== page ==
Re-centre your poetics and speak truth to our fractured times
To quote the famous Chinese curse, we live in interesting times. We live and write in times of human rights abuses, mass shootings, increasing air pollution and climate change, and are generally overseen by billionaire autocrats or members of a detached and bumbling elite. And when we write, we are often encouraged not to speak of this, to ensure our poems are not too ranty or too didactic, to ensure our poems are not standing on a soapbox. Surely, living in such times, it’s time for a change? Our aim in this course is to write poetry that reflects our politics and our personal and personable beliefs. Poems that insist on being heard and have something they want to say. In this course the rant will be encouraged – and we will look at a variety of poems from poets such as Karen Solie, John Kinsella, Jen Hadfield, Jameson Fitzpatrick and Danez Smith to help guide our own work. An ideal course for those who feel they have something they want to say.
5 fortnightly sessions over 10 weeks. No live chats. Suitable for UK & International students.
More information about how all our online courses work can be found on the Online Courses page.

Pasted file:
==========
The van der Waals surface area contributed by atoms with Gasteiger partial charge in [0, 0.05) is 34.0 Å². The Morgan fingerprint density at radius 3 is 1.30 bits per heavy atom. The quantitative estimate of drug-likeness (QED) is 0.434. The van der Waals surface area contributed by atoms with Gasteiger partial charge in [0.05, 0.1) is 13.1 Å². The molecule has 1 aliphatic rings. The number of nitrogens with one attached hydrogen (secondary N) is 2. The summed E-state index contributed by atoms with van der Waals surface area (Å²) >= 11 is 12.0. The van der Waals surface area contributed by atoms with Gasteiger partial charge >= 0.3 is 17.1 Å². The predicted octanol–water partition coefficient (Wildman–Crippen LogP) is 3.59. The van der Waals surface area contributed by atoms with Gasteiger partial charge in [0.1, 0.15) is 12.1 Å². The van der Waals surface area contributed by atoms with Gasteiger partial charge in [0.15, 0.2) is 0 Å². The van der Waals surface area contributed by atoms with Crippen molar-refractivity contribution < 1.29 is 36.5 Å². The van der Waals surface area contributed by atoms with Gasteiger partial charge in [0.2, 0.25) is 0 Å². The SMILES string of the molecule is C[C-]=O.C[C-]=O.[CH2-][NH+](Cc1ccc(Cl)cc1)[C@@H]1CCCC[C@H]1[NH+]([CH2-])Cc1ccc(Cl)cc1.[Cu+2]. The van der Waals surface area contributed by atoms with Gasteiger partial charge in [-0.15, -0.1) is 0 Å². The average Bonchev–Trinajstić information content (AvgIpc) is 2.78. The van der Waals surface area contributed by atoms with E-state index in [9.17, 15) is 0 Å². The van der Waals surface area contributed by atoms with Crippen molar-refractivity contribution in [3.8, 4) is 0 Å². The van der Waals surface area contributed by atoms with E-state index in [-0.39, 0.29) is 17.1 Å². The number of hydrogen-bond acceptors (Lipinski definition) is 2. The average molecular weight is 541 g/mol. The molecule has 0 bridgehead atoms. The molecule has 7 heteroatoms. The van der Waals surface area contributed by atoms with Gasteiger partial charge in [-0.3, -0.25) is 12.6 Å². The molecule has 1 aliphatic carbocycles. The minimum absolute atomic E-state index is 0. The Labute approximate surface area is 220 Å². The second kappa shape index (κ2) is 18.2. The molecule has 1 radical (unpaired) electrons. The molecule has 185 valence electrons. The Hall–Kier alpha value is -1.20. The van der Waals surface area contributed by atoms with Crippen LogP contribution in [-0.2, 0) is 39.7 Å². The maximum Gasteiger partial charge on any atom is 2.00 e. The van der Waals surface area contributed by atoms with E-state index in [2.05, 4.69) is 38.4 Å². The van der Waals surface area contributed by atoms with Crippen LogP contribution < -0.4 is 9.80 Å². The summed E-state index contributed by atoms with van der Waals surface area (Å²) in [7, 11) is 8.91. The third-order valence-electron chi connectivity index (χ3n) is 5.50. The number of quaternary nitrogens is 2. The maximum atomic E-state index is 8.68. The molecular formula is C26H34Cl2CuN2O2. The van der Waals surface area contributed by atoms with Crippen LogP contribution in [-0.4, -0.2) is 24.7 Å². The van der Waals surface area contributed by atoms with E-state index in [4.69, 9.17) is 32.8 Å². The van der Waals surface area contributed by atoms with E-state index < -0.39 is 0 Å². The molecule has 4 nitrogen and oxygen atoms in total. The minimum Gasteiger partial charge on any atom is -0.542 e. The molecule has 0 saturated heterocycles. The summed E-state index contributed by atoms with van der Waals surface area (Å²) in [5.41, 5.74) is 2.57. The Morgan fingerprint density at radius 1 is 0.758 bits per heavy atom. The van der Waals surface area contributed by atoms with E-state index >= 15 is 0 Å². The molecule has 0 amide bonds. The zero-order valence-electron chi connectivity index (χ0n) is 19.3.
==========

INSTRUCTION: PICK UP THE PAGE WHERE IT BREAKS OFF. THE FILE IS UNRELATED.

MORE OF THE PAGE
A 10% discount is available to residents local to the Poetry School (anyone currently living in Rotherhithe, Riverside, Surrey Docks, South Bermondsey, Grange or Livesey).
Please contact email@example.com for further information.
Image Credit: B C Lorio
About David Tait View Profile
David Tait lives in Nanjing, China, where he works as a teacher. His first collection Self-Portrait with The Happiness (2014) received an Eric Gregory Award and was shortlisted for the Fenton Aldeburgh First Collection and Polari First Book Prizes. A follow-up pamphlet Three Dragon Day (2015) won the Poetry Business Pamphlet Competition and was shortlisted for The Michael Marks Award. His new collection, The AQI, was published in October 2018.